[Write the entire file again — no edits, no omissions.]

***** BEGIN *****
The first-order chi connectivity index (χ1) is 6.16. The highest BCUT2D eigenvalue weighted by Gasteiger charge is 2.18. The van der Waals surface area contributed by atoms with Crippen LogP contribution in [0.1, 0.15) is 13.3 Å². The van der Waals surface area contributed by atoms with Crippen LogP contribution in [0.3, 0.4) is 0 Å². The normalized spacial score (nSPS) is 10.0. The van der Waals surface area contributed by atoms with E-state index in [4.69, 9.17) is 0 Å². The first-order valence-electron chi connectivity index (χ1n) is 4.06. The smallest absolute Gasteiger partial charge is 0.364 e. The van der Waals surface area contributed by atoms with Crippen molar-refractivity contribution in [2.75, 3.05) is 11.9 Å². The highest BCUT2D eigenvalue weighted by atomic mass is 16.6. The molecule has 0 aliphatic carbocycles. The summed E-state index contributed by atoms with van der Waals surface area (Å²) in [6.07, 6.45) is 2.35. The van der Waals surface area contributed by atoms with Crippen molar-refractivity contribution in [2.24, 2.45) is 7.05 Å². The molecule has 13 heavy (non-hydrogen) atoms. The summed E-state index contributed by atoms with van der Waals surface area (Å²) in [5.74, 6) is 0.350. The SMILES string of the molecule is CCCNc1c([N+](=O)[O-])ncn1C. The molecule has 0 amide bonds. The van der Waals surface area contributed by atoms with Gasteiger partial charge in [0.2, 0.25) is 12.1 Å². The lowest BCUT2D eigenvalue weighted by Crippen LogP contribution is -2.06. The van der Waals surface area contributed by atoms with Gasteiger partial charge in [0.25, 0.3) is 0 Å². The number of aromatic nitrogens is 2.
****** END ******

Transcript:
The first-order chi connectivity index (χ1) is 6.16. The highest BCUT2D eigenvalue weighted by Gasteiger charge is 2.18. The van der Waals surface area contributed by atoms with Crippen LogP contribution in [0.1, 0.15) is 13.3 Å². The van der Waals surface area contributed by atoms with Crippen LogP contribution in [0.3, 0.4) is 0 Å². The normalized spacial score (nSPS) is 10.0. The van der Waals surface area contributed by atoms with E-state index in [4.69, 9.17) is 0 Å². The first-order valence-electron chi connectivity index (χ1n) is 4.06. The smallest absolute Gasteiger partial charge is 0.364 e. The van der Waals surface area contributed by atoms with Crippen molar-refractivity contribution in [2.75, 3.05) is 11.9 Å². The highest BCUT2D eigenvalue weighted by atomic mass is 16.6. The molecule has 0 aliphatic carbocycles. The summed E-state index contributed by atoms with van der Waals surface area (Å²) in [6.07, 6.45) is 2.35. The van der Waals surface area contributed by atoms with Crippen molar-refractivity contribution in [2.24, 2.45) is 7.05 Å². The molecule has 13 heavy (non-hydrogen) atoms. The summed E-state index contributed by atoms with van der Waals surface area (Å²) in [5.74, 6) is 0.350. The SMILES string of the molecule is CCCNc1c([N+](=O)[O-])ncn1C. The molecule has 0 amide bonds. The van der Waals surface area contributed by atoms with Gasteiger partial charge in [0.2, 0.25) is 12.1 Å². The lowest BCUT2D eigenvalue weighted by Crippen LogP contribution is -2.06. The van der Waals surface area contributed by atoms with Gasteiger partial charge in [0.25, 0.3) is 0 Å². The number of aromatic nitrogens is 2.